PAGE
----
by Bob Whitesel DMin PhD, Church Revitalizer Magazine, Aug. 1, 2018.
Family Time vs. Church Time
Finally the fourth area is the important aspect of carving out time with your earthly family and your heavenly family (Father, Son and Holy Spirit). During some of my most successful years in ministry my children were young. And though they had have great memories from their childhood, I wish I’d spent a bit more time with them. I could have had more deep dialogues with them. I could have known them even better. And this is good not only for our earthly family, but our heavenly family as well.
Solution: Later in my years as a turnaround pastor I found that I benefited greatly by taking two days off every week to be with my early family (recreation) and my heavenly family (in scriptural meditation and prayer). On those two days every week I did no church business. I viewed those days as a sabbatical. If God, the all powerful creator of the universe took off a seventh day to rest (commanding it upon his children as one of his 10 commands) then I need something more regular and restful than a couple of partial days off each week.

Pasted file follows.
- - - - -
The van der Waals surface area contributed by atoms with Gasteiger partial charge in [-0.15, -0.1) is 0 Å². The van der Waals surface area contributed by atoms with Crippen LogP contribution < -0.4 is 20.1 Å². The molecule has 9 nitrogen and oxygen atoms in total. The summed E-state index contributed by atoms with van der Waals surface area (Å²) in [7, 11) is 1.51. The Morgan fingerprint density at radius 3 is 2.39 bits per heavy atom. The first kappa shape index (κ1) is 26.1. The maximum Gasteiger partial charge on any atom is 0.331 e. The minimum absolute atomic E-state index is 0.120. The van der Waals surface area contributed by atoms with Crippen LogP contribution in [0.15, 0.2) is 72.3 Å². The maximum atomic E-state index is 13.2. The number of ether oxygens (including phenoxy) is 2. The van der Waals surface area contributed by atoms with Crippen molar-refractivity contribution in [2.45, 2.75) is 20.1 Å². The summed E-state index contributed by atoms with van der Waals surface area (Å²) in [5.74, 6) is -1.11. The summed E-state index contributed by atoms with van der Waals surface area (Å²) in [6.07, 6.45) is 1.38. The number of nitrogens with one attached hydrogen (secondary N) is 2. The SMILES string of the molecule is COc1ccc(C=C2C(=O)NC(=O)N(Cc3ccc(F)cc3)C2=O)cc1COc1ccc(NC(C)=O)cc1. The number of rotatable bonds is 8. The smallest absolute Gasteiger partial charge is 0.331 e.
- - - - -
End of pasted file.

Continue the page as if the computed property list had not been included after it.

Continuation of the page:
These four principles helped me not only survive ministry, but enjoy it and thrive in it.
Read more at … https://churchhealthwiki.wordpress.com/2018/09/25/spiritual-formation-helpful-vs-hurting-disciplines-how-to-thrive-in-ministry-by-choosing-the-best-spiritual-practices/
Commentary by Dr. Whitesel: “Much has been made of recent research that found 72% of African-American children are born to unwed parents (http://www.pewsocialtrends.org/2013/08/22/chapter-3-demographic-economic-data-by-race/). But, research also shows (below) that Black fathers spend more time w/ their children (e.g. with homework, feeding and bathing) than white or Latino fathers. And this is true even when comparing non-coresidential fathers.”
Fathers’ Involvement With Their Children: United States, 2006–2010
by Jo Jones, Ph.D., and William D. Mosher, Ph.D., US Division of Vital Statistics